(Adds Alpha CEO comment, background, details)
By George Georgiopoulos
ATHENS, May 28 (Reuters) - National Bank (NBG) and Alpha, two of Greece’s largest lenders, increased provisions to cover anticipated loan impairments from the coronavirus crisis as they kicked off the first quarter earnings season for the sector on Thursday.
The coronavirus pandemic struck just as Greece’s banks were making headway in their bid to sell, write off or restructure billions of euros of bad debt accumulated during the last financial crisis.
The country’s economy is seen contracting by 6% this year, under the central bank’s baseline scenario, hit by restrictive measures to slow the spread of the virus, the global recession and an expected sharp drop in tourism.
The stock of non-performing loans (NPLs) declined by 16% last year but remained at a high 40% of gross loans, hampering banks’ ability to lend and finance economic recovery.
National Bank NBG, 40 percent owned by the country’s HFSF bank rescue fund, posted net profit from continued operations of 409 million euros ($451.95 million) in the first quarter, up sharply from 18 million in the fourth quarter of 2019 and boosted by gains in Greek government bonds.
Loan impairment provisions amounted to 486 million euros, up from 107 million in the fourth quarter, reflecting the full absorption of anticipated COVID-19 related lending losses.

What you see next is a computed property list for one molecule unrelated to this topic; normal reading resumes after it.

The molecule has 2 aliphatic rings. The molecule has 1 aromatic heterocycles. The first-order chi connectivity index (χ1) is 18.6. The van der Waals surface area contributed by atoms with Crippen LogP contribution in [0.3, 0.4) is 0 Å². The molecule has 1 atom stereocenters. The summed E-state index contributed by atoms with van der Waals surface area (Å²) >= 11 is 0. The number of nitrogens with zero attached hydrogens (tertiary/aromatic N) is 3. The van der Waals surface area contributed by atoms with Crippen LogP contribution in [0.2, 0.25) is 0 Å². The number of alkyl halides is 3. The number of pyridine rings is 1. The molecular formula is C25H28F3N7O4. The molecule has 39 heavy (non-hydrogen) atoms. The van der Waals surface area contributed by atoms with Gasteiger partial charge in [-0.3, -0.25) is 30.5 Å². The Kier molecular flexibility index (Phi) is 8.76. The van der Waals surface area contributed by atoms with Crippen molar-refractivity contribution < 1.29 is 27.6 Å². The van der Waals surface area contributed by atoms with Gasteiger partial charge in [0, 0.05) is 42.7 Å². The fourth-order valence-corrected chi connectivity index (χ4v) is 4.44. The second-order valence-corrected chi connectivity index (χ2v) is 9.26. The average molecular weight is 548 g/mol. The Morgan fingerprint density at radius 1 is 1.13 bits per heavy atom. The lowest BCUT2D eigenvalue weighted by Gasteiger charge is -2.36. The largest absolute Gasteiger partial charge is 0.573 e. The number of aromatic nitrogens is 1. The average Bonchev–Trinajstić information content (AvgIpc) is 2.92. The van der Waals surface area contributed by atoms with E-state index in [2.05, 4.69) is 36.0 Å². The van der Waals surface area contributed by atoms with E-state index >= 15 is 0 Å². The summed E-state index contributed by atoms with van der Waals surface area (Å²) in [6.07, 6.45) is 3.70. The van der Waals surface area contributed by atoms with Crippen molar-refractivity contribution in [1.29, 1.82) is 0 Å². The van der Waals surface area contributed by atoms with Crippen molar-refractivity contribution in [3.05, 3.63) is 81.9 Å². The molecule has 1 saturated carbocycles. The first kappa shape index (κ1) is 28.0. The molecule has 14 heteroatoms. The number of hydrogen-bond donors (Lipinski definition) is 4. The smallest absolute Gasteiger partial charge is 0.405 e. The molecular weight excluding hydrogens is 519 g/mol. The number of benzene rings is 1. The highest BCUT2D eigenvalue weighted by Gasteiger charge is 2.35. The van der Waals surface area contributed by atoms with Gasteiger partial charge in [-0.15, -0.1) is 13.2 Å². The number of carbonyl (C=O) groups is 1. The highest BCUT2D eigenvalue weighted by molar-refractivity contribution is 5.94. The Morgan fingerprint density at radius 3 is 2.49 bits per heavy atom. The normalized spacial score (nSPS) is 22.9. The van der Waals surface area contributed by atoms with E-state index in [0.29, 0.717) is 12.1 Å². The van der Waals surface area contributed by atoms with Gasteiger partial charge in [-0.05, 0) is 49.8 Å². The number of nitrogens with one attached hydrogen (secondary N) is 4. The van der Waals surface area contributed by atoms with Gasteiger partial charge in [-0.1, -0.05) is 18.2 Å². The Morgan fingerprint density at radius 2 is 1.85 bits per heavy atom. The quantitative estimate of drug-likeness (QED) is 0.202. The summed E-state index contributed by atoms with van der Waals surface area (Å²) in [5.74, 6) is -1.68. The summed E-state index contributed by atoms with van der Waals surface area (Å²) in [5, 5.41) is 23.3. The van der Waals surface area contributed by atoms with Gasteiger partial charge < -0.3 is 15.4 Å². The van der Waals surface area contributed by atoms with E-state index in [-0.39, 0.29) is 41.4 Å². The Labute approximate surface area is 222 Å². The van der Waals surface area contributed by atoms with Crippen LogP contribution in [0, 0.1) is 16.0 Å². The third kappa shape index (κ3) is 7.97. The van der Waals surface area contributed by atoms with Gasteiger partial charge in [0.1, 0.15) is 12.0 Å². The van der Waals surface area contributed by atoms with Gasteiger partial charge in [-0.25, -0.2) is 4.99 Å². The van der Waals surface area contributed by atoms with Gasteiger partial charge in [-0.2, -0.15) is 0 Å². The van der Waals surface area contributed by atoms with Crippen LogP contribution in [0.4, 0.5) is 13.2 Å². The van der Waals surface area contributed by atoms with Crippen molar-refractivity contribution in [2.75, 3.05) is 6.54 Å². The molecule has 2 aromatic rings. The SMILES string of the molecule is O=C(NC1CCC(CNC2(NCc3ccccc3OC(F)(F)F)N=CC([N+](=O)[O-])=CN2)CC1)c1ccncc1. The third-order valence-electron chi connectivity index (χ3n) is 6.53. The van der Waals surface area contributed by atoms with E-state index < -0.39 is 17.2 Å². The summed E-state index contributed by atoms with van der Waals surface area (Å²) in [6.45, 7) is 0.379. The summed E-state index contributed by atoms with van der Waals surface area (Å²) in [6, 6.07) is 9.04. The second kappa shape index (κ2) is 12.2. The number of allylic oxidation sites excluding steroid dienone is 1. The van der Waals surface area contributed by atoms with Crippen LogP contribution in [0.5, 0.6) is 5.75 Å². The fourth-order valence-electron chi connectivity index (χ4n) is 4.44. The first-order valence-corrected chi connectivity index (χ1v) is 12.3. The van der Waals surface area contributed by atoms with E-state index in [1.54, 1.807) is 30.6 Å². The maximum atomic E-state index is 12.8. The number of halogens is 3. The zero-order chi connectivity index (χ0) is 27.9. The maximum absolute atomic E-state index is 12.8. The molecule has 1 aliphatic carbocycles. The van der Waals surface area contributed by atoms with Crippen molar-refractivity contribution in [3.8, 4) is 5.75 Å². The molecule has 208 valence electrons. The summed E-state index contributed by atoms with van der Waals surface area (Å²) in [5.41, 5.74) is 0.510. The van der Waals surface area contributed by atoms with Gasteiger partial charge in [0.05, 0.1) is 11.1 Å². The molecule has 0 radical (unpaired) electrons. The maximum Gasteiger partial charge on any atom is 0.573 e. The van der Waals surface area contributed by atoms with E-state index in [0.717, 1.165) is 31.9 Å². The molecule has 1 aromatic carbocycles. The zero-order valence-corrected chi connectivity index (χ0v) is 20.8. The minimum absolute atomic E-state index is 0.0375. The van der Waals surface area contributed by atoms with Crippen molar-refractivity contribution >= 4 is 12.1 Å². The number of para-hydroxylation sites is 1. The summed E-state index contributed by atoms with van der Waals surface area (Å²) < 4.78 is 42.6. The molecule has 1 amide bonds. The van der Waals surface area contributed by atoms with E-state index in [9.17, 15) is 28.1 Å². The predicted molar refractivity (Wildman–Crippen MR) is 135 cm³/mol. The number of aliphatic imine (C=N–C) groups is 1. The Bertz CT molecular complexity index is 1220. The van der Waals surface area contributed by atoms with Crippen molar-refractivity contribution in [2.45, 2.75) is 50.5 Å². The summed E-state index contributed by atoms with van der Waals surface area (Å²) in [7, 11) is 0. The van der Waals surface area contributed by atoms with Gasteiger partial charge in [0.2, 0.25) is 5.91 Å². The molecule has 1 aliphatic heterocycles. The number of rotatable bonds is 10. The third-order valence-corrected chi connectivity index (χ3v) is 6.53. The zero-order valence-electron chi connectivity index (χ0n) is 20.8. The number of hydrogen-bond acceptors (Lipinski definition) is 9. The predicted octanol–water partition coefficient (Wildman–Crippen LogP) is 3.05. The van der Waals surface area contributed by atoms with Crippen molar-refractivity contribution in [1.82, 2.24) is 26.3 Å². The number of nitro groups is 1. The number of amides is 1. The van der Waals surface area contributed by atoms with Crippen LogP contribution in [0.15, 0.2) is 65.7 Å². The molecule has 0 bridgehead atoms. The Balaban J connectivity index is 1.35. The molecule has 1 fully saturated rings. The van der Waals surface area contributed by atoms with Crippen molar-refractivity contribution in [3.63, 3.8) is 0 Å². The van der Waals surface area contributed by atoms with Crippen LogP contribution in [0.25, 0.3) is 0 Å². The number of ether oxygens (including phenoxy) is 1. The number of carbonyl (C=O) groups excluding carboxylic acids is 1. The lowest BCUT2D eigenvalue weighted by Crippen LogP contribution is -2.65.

Peer Alpha Bank, 11 percent owned by the HFSF, fell to a net loss from continuing operations of 10.9 million euros versus net earnings of 5.4 million euros in the previous quarter, due to higher loan impairment provisions and weaker trading income.
“We expect the 24 billion euros of stimulus measures, at 13% of GDP, to limit the recessionary impact of COVID-19 in 2020 and pave the way for a strong recovery in 2021,” the bank’s CEO Vassilis Psaltis said.
Alpha’s NPLs inched down to 30% of its loanbook from 30.1% in the fourth quarter.
National Bank’s ratio of non-performing exposures (NPEs), which includes NPLs and other credit likely to turn bad, fell to 30.9% of its loanbook from 31.3% in December.
The economic fallout from the coronavirus pandemic will likely delay planned securitisations to shift legacy bad loans off balance sheets. In response to the crisis, Greek banks have introduced moratoria on debt payments to individuals and businesses that were performing before the outbreak. (Reporting by George Georgiopoulos; Editing by Kirsten Donovan)